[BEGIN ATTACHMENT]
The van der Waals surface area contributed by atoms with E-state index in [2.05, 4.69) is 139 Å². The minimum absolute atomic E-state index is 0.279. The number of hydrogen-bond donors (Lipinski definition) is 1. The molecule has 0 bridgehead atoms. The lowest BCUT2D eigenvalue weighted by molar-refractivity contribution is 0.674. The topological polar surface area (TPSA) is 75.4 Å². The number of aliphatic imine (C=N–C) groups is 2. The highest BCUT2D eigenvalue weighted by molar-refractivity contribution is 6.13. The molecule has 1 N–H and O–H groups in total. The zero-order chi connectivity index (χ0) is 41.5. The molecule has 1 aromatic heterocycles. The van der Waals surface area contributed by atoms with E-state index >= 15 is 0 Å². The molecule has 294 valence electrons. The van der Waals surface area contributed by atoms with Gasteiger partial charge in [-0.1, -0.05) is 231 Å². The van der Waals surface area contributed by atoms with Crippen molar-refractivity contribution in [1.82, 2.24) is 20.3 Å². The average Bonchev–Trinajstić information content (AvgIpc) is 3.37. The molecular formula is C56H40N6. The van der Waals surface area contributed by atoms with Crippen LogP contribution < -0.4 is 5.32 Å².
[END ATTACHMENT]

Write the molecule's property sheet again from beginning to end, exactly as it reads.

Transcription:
The van der Waals surface area contributed by atoms with E-state index in [2.05, 4.69) is 139 Å². The minimum absolute atomic E-state index is 0.279. The number of hydrogen-bond donors (Lipinski definition) is 1. The molecule has 0 bridgehead atoms. The lowest BCUT2D eigenvalue weighted by molar-refractivity contribution is 0.674. The topological polar surface area (TPSA) is 75.4 Å². The number of aliphatic imine (C=N–C) groups is 2. The highest BCUT2D eigenvalue weighted by molar-refractivity contribution is 6.13. The molecule has 1 N–H and O–H groups in total. The zero-order chi connectivity index (χ0) is 41.5. The molecule has 1 aromatic heterocycles. The van der Waals surface area contributed by atoms with E-state index >= 15 is 0 Å². The molecule has 294 valence electrons. The van der Waals surface area contributed by atoms with Gasteiger partial charge in [-0.1, -0.05) is 231 Å². The van der Waals surface area contributed by atoms with Crippen molar-refractivity contribution in [1.82, 2.24) is 20.3 Å². The average Bonchev–Trinajstić information content (AvgIpc) is 3.37. The molecular formula is C56H40N6. The van der Waals surface area contributed by atoms with Crippen LogP contribution < -0.4 is 5.32 Å².